So what are the latest fashion trends in the welding marketplace? Let’s take a peek at some of the bells and whistles offered for the welding environment. The machines are taken on first, with helmets, filter plates, fillers and accessories coming after.

The Machines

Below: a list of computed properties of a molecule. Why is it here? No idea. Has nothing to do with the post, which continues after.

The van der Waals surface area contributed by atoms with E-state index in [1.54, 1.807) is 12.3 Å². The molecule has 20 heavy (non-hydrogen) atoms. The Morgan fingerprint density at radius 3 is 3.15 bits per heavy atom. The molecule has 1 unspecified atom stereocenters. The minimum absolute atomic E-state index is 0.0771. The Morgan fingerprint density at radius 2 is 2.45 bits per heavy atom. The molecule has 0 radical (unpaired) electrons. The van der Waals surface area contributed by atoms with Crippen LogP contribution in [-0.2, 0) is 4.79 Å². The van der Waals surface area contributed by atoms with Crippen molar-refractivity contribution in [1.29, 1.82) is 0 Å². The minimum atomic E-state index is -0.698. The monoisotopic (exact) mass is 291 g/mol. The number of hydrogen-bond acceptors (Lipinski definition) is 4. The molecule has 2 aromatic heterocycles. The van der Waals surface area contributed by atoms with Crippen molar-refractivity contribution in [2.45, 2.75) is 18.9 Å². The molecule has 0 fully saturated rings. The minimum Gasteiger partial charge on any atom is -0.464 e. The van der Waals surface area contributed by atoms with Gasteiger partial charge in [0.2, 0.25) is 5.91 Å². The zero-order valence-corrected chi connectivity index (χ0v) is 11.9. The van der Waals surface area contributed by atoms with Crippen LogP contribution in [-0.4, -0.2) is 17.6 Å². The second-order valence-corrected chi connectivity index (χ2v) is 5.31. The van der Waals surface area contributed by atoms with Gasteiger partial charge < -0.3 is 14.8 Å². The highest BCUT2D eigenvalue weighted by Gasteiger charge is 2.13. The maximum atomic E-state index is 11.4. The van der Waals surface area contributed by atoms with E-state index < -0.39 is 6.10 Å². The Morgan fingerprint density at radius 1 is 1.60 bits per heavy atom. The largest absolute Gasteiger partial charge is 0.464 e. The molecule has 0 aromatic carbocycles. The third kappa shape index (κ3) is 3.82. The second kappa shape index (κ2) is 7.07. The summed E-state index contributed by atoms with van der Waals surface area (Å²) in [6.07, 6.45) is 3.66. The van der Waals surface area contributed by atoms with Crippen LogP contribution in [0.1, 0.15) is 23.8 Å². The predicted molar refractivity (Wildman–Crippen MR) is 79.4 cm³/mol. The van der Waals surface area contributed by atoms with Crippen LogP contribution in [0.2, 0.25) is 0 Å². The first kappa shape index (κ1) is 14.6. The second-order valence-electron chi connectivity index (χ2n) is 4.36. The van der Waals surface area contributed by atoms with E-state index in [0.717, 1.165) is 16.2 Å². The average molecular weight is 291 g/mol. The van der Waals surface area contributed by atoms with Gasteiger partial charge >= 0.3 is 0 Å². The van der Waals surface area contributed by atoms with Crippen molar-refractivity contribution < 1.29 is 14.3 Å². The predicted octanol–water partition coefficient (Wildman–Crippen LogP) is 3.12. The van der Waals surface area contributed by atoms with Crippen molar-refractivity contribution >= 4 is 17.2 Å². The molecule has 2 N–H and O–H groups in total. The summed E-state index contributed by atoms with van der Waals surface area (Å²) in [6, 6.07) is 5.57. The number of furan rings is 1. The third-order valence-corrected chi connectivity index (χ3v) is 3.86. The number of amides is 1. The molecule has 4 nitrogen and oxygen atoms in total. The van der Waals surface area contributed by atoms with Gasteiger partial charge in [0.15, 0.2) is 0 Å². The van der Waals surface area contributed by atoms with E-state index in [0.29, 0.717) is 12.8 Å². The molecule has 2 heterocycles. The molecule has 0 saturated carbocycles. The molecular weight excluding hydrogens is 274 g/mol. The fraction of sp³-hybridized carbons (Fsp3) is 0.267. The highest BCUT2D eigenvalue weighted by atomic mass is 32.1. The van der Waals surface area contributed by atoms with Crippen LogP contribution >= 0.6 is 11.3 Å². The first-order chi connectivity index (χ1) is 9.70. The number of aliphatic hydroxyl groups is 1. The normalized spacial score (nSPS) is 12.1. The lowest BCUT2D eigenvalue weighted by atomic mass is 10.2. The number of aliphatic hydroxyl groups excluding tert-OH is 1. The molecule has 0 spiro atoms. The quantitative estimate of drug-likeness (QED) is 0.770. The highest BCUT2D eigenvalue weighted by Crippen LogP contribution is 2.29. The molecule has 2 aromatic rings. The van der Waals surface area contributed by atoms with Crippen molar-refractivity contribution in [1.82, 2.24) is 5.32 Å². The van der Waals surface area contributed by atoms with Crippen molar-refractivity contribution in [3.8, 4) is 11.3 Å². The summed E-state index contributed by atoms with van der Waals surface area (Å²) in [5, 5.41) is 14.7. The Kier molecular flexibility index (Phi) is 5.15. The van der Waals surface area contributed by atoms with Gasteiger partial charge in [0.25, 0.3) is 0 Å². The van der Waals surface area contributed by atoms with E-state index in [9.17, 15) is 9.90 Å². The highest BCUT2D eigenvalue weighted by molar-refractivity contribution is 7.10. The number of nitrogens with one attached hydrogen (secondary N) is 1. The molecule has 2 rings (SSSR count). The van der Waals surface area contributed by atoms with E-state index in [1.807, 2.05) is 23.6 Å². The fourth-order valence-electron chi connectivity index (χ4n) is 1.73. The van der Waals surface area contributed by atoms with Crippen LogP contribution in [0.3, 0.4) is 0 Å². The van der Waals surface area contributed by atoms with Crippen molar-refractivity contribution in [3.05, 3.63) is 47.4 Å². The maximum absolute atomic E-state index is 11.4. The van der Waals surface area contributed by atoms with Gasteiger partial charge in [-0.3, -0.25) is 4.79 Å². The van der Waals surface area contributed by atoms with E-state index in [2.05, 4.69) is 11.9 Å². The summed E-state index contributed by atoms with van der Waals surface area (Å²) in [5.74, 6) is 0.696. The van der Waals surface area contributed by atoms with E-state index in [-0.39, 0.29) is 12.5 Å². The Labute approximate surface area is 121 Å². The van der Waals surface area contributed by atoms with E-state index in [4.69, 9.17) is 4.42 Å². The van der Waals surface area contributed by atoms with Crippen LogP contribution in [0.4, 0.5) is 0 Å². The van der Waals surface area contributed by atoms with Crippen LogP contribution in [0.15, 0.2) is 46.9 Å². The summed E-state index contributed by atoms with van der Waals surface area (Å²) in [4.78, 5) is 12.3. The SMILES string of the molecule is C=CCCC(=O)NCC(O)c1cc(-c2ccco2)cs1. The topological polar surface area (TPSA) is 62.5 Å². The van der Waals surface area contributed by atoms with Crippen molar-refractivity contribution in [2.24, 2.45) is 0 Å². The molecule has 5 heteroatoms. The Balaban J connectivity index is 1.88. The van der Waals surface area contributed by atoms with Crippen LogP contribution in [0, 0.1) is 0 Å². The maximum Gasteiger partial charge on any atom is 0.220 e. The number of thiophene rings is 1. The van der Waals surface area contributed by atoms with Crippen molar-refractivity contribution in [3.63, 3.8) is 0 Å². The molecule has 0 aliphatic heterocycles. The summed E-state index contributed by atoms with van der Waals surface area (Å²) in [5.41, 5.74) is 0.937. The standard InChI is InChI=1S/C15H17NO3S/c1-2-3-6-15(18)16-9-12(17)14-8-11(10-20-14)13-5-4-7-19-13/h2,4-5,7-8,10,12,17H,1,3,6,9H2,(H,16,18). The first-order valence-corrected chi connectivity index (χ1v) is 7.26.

Since you pretty much have to take the vehicle apart first in order to weld it later, we get to enjoy some organized destruction. One of the fun aspects of this—for me anyway—is the plasma cutter. It counts as a machine and not as a saw, grinder, shear or panel ripper, so I feel it fits right in to our discussion of welding-related equipment. Early versions of the plasma torch were available with inert gas only. Because the cost of helium, argon and nitrogen are more than shop-grade compressed air, these machines were relegated to high-end industry for cutting stainless and hard steels and other such big-buck products. The CO2 models came later making the price a little more bearable, and finally, in the early 1980s, some companies offered shop air models, running clean, filtered, dry air at 90 psi. The prices have dropped considerably, historically from about $3,000, down to $600 nowadays for a machine that will do 11⁄2” plate steel. The advantages are that they will now easily cut through painted steel avoiding sawing or grinding, but either way you will have dirty air to watch out for.